Eight seat sushi bar. Eight seat sushi bar. Eight seat sushi bar. Eight seat sushi bar. Eight seat sushi bar. Eight seat sushi bar. Eight seat sushi bar. Eight seat sushi bar.
One person who has been a resident since 1991…said, the hotel should never have been started. He said the council district 5 deputy (Shawn Bayliss) got a large donation and then, it turns out that his wife (Stacey Brenner) is the lobbyist for the hotel. "How could anyone in this horseshoe endorse this behavior?"
He implied that developers “will all look for back door access for you…” if you don’t shut this down.
Another man, who I once tipped off that Ryan Murphy was a stand-out genius among other WGA showrunners, said, “We all support good jobs, where that should happen… this is not the right place. A fragile place that needs to be protected, with very specific limitations, this will irrevocably change this neighborhood. This would be a tragedy for the city and the community in that neighborhood.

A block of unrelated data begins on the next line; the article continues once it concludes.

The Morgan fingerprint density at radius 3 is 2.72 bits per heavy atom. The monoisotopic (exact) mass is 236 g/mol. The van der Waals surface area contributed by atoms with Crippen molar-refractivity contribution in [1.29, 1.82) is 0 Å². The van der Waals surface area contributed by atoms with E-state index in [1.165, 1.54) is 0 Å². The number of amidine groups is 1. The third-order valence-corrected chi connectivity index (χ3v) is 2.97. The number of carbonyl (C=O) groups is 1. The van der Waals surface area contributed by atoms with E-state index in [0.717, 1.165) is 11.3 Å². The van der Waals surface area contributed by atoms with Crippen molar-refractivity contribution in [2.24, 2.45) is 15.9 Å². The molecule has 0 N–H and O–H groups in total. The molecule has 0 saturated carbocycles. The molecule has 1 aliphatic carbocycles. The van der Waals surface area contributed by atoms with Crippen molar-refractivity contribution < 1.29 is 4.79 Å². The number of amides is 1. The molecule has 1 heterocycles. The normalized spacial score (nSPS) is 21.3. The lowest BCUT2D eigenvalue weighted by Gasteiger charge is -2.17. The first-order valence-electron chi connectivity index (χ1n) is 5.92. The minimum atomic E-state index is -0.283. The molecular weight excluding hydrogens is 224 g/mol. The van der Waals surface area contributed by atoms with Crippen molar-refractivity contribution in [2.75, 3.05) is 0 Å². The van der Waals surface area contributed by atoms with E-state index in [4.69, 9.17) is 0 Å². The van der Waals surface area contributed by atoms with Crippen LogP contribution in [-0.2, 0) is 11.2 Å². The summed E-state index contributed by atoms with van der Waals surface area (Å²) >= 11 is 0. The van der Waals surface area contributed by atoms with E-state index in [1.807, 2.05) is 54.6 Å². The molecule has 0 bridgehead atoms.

Another said, “Stand with the LA Times, the community, your Councilmember, and the Mayor, Vote in favor of Yaroslavsky’s motion.
“It’s a Secret deal for the wife of a planning deputy. This is cuckoo, bananas, 260 protected trees… the wrong place at the wrong time. Thank you. With 15 seconds to spare.”
One woman lived in Benedict Canyon for over 8 years and said, “I’m a huge supporter… compare it to Belair hotel…one canyon over. I’m in favor. Listen to the developer and look at the Environmental report. Another union leader said this would open “doors of opportunity.”